Subject: Whaling:World whaler commission establ (fwd)

Mike Williamson (pita@www1.wheelock.edu)
Mon, 17 Nov 1997 13:55:28 -0500 (EST)

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---------- Forwarded message ----------
Date: Sat, 15 Nov 97 14:46:00 GMT 
From: r.mallon1@genie.com
To: marmam@uvvm.uvic.ca, pita@whale.simmons.edu
Subject: World whaler commission establ

World whaler commission establishes quotas for

  WASHINGTON, October 29 (Itar-Tass) -  The International whaler
commission at its annual session has endorsed quotas for catches of
whales for the native population in Chukotka (Russia) and the US
aboriginal population from the states of Alaska and Washington. The
quotas will be in effect for a term of five years, the US Commerce
Department reported on Tuesday and specified that both the United
States and Russia had made a joint application asking to authorize
catches of 124 gray whales a year on average.
   The commission which regulates all kinds of whalers' activities in
the world has authorized the native population of Chukotka to catch
120 gray whales a year, while the authorized quota for the Maka tribe
living in remote northwest areas of the state of Washington is four
gray whales a year. Besides, Eskimos in Russia and Alaska were given a
quota of 56 Greenland whales a year.
   A statement issued by the US Commerce Department says that whale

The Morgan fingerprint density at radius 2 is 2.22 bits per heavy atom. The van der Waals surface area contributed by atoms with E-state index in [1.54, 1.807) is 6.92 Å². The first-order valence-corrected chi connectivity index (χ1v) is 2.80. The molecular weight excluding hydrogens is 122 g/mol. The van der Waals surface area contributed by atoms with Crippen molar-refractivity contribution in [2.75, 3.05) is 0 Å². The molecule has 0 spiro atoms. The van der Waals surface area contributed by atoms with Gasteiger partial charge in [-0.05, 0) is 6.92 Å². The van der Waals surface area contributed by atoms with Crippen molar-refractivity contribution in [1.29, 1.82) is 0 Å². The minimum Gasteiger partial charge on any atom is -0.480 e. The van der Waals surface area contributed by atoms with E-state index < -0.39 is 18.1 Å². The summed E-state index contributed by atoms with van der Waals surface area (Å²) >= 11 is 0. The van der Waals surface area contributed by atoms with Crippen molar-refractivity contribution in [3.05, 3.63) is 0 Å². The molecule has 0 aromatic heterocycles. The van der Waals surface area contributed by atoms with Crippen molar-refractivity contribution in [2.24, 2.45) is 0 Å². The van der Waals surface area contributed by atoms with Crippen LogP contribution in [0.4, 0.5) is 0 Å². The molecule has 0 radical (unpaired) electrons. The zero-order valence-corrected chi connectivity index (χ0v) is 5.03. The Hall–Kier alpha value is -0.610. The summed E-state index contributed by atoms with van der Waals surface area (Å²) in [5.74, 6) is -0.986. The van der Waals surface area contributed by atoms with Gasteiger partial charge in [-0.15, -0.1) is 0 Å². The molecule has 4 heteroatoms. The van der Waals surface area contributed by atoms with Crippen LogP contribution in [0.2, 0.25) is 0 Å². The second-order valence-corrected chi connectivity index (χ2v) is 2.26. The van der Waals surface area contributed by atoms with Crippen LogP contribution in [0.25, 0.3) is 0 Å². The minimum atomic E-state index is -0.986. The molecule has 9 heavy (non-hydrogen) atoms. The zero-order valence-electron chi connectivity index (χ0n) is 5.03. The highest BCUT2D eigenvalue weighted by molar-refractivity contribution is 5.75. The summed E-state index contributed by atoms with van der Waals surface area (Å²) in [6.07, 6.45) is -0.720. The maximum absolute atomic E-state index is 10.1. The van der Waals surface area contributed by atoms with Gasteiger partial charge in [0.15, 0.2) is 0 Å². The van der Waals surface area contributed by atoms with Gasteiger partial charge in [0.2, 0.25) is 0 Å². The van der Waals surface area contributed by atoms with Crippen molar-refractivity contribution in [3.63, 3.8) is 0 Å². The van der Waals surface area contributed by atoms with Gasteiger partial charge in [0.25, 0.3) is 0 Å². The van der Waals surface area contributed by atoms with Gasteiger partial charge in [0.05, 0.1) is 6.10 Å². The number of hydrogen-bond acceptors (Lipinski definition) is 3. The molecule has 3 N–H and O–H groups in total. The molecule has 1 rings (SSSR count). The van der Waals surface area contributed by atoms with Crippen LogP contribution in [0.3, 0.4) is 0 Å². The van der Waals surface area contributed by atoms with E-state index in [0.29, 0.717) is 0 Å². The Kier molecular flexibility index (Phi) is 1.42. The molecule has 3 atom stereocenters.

catches play an important role in the life of the indigenous
population both in the north of Russia and the United States and
are regarded as part of their cultural traditions. For instance,
the Maka tribe had been hunting for whales for nearly 1,500 years
when at the beginning of the 20th century the tribe was suspended
from whale catches because the number of whales in the world had
considerably declined as a result of commercial whale catches,
and government programmes of assimilation urged the aboriginal
population to take on farming.
   According to the US Commerce Department, now, almost half of
the Maka tribe live below the poverty line, unemployment has
reached 50 percent and stocks of fish and other marine life have
dropped to a record low level in history.
   US experts pointed out that restricted catches of gray whales
would not have a negative effect on the overall number of these
specimens at sea. In post-war years these giant whales living in
coastal waters in northern Pacific faced the threat of extinction
and catches of this kind of whales had been banned until recently.
Now, the number of such whales has grown to exceed 22,000.